Clutter troubles grip Australian homes: poll

Overstuffed junk rooms are linked to feelings of anxiety and depression, according to a survey that found clutter is causing considerable anxiety for four in 10 Australians.

The survey, which was released in January by the left-leaning think-tank the Australia Institute, involved 1,002 respondents polled in December 2007. Researchers found that 88 per cent of homes polled contained at least one cluttered room – typically the spare room. Participants reported stashing clutter in their cupboards, garages and bedrooms.

Women were found to be particularly troubled by their clutter, with one-third admitting the mess caused them feelings of embarrassment. By comparison, 23 per cent of male respondents said their lack of organization caused them feelings of embarrassment.

Some participants reported buying sheds and moving to larger homes to accommodate their growing stash of stuff. One participant in the study revealed the contemplation of a far more drastic approach: "At one stage I actually wanted my home to burn down in a bushfire – it was that cluttered," the unnamed respondent said.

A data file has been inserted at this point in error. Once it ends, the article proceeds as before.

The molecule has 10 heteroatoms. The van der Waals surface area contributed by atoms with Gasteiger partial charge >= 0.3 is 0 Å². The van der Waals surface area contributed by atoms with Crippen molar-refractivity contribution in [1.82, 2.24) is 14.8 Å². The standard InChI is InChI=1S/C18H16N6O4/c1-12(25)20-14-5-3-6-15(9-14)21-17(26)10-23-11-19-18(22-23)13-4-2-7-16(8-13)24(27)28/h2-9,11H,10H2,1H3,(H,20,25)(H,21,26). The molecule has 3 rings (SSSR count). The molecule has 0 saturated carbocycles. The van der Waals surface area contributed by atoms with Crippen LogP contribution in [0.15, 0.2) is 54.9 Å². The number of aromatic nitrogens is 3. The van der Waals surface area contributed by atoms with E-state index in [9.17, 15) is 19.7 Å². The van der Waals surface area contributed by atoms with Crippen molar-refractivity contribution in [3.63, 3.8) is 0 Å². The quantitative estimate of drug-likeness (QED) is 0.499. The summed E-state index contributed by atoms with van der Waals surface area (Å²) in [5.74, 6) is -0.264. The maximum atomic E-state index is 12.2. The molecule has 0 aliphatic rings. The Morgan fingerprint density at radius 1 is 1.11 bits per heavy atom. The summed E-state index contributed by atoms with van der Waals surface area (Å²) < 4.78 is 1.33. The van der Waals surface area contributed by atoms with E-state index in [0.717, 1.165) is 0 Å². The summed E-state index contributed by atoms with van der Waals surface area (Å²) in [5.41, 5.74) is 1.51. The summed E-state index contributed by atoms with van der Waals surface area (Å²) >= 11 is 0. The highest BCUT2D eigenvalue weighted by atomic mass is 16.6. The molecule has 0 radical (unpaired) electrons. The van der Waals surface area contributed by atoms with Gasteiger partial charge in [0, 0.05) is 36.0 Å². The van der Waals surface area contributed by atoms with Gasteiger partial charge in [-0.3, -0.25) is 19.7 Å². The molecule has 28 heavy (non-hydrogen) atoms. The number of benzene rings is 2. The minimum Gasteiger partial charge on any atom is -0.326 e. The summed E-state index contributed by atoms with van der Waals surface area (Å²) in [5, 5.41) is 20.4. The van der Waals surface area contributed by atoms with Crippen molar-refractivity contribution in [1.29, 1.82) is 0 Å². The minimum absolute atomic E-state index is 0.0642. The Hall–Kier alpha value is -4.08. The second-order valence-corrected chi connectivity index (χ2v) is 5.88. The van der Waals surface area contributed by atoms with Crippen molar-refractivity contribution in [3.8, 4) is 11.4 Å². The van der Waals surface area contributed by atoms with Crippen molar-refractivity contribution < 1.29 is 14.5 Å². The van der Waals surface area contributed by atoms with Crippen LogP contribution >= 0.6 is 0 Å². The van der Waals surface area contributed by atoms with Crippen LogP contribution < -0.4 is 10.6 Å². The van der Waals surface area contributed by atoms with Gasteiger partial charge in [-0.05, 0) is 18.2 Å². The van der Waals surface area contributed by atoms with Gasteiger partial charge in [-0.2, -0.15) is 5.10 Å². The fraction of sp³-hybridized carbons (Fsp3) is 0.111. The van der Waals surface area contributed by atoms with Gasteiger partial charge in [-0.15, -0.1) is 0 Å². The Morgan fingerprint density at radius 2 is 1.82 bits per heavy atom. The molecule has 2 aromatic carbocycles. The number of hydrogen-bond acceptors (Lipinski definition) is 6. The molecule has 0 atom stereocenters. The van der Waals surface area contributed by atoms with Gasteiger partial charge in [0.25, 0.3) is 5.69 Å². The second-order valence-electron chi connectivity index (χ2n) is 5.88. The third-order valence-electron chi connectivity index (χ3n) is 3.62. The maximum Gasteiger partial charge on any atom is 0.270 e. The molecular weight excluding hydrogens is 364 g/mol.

Researcher Josh Fear said the clutter phenomenon is in part linked to the perception of shopping as a hobby.

"In Australia, as elsewhere, non-grocery shopping is increasingly undertaken for its own sake, regardless of whether the goods purchased are needed or wanted; indeed, modern shopping centre designs encourage consumers to linger as long as possible," Fear said in the report.

"Spending money is now, strangely, its own form of entertainment. This obviously has a significant impact on the environment and [in a different way] the economy, but it also affects our homes."